21. 21.  This could be a violation of the federal StoredCommunications Act. The Act prohibits unauthorized access to an electronic“facility” to examine stored communications. It is a criminal offense with civil fines of $1,000 perviolation in statutory damages, without need for proof ofactual damages. It is unclear whether the act of access is a single violationor whether each communication retrieved and reviewedis a separate violation. The financial implications of this question are enormous.Employee Social Networking24Scariano, Himes & Petrarca
    22. 22.  To avoid a violation of the StoredCommunications Act: An employer should not examine an employee’sprivate electronic account without permission. If the investigation is criminal in nature, theaccess information should be given to police whocan then execute a warrant.Employee Social Networking25Scariano, Himes & Petrarca
    23. 23. Employee Social NetworkingEmployment decisions based on socialnetworking26Scariano, Himes & Petrarca
    24. 24. Employee Social Networking What if an employee tweets a disparaging remarkabout her supervisor, the school principal?27Scariano, Himes & Petrarca
    25. 25. Employee Social Networking Disciplining her could violate her FirstAmendment rights.28Scariano, Himes & Petrarca
    26. 26.  Pickering v. Board of Education, 391 U.S. 563(1968) Teacher dismissed after writing a letter to the localnewspaper, which criticized how the school boardand the superintendent handled funds. The Supreme Court held that this violated theteacher’s First Amendment rights.Employee Social Networking29Scariano, Himes & Petrarca
    27. 27. Employee Social Networking Pickering v. Board of Education (1968) First Amendment rights violated when speaking : As a citizen (not as part of theirduties as an employee), and onIssues of public concern30Scariano, Himes & Petrarca
    28. 28.  Balancing act: Even if an employee speaks as a privatecitizen on a matter of public concern,he or she may still be disciplined:Pursuant to an employer’s policy, andWhere speech infringes on theemployer’s operations or on its abilityto provide effective and efficientservices.Employee Social Networking31Scariano, Himes & Petrarca
    29. 29.  Speech is not protected by the FirstAmendment when statements are madepursuant to public duties Garcetti v. Ceballos, 547 U.S. 410 (2006) Schools should require that employees makeclear that they are not representing theiremployer when engaging in personal socialnetworkingEmployee Social Networking32Scariano, Himes & Petrarca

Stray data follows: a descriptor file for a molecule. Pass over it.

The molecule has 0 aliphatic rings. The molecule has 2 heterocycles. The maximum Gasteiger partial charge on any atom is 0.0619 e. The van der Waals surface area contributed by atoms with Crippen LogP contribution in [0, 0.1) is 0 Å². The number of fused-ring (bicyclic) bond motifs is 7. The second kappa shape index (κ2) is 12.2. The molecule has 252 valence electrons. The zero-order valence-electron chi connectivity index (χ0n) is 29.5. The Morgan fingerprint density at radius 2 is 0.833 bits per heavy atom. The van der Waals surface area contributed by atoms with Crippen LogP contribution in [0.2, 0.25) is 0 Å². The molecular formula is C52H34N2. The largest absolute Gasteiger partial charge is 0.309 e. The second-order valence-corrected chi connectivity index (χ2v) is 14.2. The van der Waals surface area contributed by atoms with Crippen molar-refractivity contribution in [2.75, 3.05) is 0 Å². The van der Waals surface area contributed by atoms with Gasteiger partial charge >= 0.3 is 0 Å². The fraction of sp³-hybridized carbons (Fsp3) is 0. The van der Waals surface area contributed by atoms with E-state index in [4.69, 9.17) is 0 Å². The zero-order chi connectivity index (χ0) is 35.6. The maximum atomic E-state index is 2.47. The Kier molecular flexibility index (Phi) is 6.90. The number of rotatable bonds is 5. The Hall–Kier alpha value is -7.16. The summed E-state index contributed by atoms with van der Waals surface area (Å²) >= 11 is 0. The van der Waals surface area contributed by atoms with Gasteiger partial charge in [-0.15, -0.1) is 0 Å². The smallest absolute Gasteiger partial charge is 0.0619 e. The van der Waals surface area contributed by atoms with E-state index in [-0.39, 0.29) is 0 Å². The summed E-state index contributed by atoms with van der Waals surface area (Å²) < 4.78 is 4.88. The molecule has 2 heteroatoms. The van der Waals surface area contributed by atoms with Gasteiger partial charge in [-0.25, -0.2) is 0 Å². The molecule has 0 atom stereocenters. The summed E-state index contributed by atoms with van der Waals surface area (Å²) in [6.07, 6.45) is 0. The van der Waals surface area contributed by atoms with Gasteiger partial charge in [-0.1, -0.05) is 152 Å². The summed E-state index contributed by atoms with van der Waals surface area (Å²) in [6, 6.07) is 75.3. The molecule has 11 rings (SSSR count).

30. 30. Employee Social Networking What should a policy on employee socialnetworking include?33Scariano, Himes & Petrarca
    31. 31. All employer-owned communicationfacilities are subject to search – noexpectation of privacy.Employee Social Networking34Scariano, Himes & Petrarca
    32. 32. Any social networking activities donepursuant to the employee’s job duties orthat occur during working time or while atwork are not private and are subject toemployer monitoring.Employee Social Networking35Scariano, Himes & Petrarca
    33. 33. Whether and when employees may accesssocial media during working time?Employee Social Networking36Scariano, Himes & Petrarca
    34. 34.  Even when engaging in social networking onyour own time, make clear that youropinions do not represent those of youremployer, and do not post anything thatundermines the ability of the employer tooperate effectively.Employee Social Networking37Scariano, Himes & Petrarca
    35. 35. Students, Technology and Social Networking How should schools regulate this behavior? Can schools search cell phones and other electroniccommunication devices? When can schools regulate off-campus conduct? The Standard: Tinker v. Des Moines, 393 U.S. 503 (1969) Material or substantial disruption rule: schools may limitstudents’ First Amendment or other constitutional rightsonly when the students’ conduct causes a material orsubstantial disruption in the orderly operation of theschool.Scariano, Himes & Petrarca38
    36. 36. What conduct may schools regulate? This standard is not always easy to apply, see: Layshock v. Hermitage School Dist. 593 F.3d 249 (3rd Cir. Feb. 4,2010) J.S. ex rel. Snyder v. Blue Mountain School Dist. 593 F.3d 286 (3rdCir. Feb. 4, 2010). Two cases: Same day Same circuit Opposite conclusions from panel of 3rdCircuitScariano, Himes & Petrarca39